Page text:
Her life and principles became a topic of public discourse, revealing that in essence, Fox's missionary church work was synonymous with being a human rights advocate.
A storied life
During the Marcos Dictatorship in the 1980s, Fox worked with a Philippine-Australia Solidarity Group focused on human rights, campaigning through via telephone and in communities against the regime’s atrocities and on behalf of the large number of political detainees.
Growing up, Sister Pat lived with her working-class family in Melbourne. Her father worked in a factory and was eventually promoted to foreman. He was so sure the company cared for his wellbeing that being laid off due to retrenchment schemes came as an awful shock. “That was the only time I saw my father cry. He thought the company he worked for loved him,” she recalls. This among other experiences would serve to shape a lifelong commitment for social justice.
Fox arrived in the Philippines in 1990, volunteering for her congregation the Sisters of Our Lady of Sion and initially planning to remain for five years.
Insistent on living among the country’s poorest, she stayed in the rural areas of the northern Philippines in Southern Tagalog and Central Luzon for extended periods. During that time, she became accustomed to sleeping on the floor, eating with her hands and learning about the harsh conditions that accompany the most neglected sector of the archipelago.
“I really enjoyed living [there]. In those days you’d walk everywhere and end up staying in whichever house you’d finish up your work. People always had space, no matter how poor.” She remembers how her newfound friends in these areas would refer to her as the Hubad na Madre or “Naked Nun” since she would always appear without her coif or headpiece.
In Quezon Province, she dedicated much of her time to researching the mining companies affecting the local peasants and minorities. She says that she learned how mining laws in the country, no matter how helpful they were made out to look, were fundamentally contrary to community interests. Her research helped to inform the people of how these laws worked and how best to change them.
During her stay, she’d invariably come into contact with progressive organizations and peasant groups. These connections would help cement her reasons for staying, offering an immersive education in the struggle for land, justice, peace and genuine democracy. “Filipinos and Filipino activists in particular have a much sharper analysis of society. This was back when there were no cell phones or internet. Staying in isolated places with the oppressed gives you a better understanding of how the world works,” Fox explains.
These experiences pushed Fox to organize her church work around aiding the poor. During the course of participating in human rights fact-finding missions across the country, her party has been hounded by the military, and was even pounded by water cannons during dialogues with the agricultural agencies.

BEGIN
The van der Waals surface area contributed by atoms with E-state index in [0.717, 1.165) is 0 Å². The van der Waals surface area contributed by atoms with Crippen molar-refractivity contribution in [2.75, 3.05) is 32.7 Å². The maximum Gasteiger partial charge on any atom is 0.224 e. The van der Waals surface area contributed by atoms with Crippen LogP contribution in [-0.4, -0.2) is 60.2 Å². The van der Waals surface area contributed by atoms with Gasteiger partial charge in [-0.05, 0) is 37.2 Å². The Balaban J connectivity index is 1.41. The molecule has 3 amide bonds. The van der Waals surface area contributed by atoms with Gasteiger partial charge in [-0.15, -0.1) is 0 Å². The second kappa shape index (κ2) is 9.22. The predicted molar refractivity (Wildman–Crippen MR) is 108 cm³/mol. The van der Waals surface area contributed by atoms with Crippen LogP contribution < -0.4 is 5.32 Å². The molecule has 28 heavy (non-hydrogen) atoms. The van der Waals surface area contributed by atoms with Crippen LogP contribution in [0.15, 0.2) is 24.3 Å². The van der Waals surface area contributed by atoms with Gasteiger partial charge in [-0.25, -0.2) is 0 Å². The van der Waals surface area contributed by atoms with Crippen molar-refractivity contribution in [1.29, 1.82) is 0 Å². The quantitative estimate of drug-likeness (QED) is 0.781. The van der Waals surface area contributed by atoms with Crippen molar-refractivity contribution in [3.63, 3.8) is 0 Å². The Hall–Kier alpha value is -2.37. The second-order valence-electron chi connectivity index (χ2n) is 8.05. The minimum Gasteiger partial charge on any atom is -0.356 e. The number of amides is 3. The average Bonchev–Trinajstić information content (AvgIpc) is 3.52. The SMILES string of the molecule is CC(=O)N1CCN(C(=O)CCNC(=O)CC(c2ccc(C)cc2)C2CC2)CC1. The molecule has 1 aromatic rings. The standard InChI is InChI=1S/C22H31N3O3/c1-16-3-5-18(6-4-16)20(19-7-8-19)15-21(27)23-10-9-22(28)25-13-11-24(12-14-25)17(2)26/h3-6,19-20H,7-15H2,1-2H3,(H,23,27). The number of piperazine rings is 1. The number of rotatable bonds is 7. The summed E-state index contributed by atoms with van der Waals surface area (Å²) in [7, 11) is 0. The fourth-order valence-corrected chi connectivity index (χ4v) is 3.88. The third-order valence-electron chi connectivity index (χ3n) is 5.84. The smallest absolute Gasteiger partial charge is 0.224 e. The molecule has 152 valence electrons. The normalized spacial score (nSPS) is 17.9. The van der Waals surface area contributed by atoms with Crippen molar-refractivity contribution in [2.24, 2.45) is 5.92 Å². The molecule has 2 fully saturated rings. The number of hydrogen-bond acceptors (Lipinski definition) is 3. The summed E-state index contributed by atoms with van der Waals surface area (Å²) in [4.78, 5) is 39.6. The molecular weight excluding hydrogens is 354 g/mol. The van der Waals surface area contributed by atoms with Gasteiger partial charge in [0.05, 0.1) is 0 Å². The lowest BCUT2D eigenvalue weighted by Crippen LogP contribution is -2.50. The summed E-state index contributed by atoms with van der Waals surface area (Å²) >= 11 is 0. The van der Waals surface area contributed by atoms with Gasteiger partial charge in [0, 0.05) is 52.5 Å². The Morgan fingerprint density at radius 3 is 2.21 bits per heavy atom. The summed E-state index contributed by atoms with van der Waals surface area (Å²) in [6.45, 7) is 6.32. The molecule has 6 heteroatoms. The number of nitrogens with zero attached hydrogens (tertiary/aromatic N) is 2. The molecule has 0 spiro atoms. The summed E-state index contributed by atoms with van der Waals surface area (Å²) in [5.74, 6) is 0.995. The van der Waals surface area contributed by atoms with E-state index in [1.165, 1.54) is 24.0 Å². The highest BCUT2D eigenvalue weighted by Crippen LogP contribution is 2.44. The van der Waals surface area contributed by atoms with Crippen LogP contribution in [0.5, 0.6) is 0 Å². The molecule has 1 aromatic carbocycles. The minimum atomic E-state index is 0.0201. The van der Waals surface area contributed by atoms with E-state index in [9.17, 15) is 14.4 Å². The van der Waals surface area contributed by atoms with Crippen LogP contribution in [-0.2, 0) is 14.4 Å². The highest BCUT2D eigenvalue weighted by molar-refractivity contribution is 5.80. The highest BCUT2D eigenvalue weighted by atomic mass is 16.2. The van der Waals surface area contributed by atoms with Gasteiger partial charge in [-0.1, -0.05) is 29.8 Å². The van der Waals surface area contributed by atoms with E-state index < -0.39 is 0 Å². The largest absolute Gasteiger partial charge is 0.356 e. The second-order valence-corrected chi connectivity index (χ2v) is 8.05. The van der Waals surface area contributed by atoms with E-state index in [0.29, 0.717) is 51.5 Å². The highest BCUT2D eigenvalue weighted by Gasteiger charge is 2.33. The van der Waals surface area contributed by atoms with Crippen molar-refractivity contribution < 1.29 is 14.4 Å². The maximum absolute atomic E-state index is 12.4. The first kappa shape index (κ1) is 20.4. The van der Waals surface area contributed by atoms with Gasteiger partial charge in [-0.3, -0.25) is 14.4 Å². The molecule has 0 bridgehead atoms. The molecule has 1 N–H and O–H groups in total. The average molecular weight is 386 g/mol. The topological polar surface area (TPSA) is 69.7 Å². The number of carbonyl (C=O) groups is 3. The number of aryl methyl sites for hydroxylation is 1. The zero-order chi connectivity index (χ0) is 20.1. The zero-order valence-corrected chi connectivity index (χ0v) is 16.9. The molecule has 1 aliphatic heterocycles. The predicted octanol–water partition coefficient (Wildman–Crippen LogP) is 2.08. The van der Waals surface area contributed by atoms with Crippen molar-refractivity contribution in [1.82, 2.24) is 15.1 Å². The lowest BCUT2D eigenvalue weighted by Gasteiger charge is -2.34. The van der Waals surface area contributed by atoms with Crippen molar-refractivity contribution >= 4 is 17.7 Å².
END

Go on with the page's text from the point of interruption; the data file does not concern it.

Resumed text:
How did that feel? “You know how Filipinos are. Their spirits never go down. They started joking, saying ‘I forgot to bring my soap’ so I got a feel for [their] humor. It’s a way of coping, self-preservation. Rather than be terrified, we need to find ways to handle difficult situations.”
I love being with people, with the poor. That’s why I’m here and that’s where I’m happiest, not in front of a camera. They give me life. — Sister Patricia Fox
Fox found a home among ordinary folk fighting to survive systemic oppression. “I get energized when I’m out in communities, not when I’m at home. And acupuncture helps (laughs). I’ll stop doing this when I can’t walk or they throw me out.”
Not one for the media attention, the Australian nun has carved a niche where some would least expect it. “I’ve never been that public a person. I love being with people, with the poor. That’s why I’m here and that’s where I’m happiest, not in front of a camera. They give me life.”
One of the main contentions about her deportation is that the Duterte government does not accept Sister Pat's activities befit a foreign missionary.
“If I say that I want to live the gospel, well where was Jesus but among the people? Encouraging them, healing them and even confronting the authorities. Working with the poor is gospel work if you take it seriously,” she says.
Fox suggests her time in the Philippines has only strengthened this belief. Clearly, she and the regime have very different interpretations of "church work".
“If you listen to Pope Francis, you’ll know that the social teachings of the church are about being with the people and aiding them to transform their conditions and transform society so that people, regardless of religion, can have a decent life. It’s not about converting people and merely teaching doctrines.”
Now there is also a petition for citizenship, a move to legitimize her stay. She is visibly reluctant to address this matter head on. It is clear that it doesn’t really matter to her if there is a formal document sanctioning her status as a citizen.
It may be that debating whether she qualifies as a Filipino or not takes a back seat to what really matters -- genuinely teaching the gospel. In her eyes, citizen or not, it’s all the same to her just as long as she is able to stay.
“At this age and especially now, I’ve had to think more about my beliefs. I used to just do this instinctively, but now I have the opportunity to verbalize and articulate more often,” she reflects.
Fox’s supporters, including peasants who have worked with the nun, regularly call out Duterte and his government for not being even half the Filipino that Sister Pat is. Her efforts transcend traditional notions of nationhood and give added depth to the meaning of the Filipino condition at this point in history.
Sister Pat’s conundrum and the pleas to offer her citizenship raise serious questions about what it means to be a resident of this country. I ask Fox what she wants to do next besides face the charges brought against her.
She snaps back, “I want to learn more about organizing people. No change ever came from the top.”
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Editor: David Green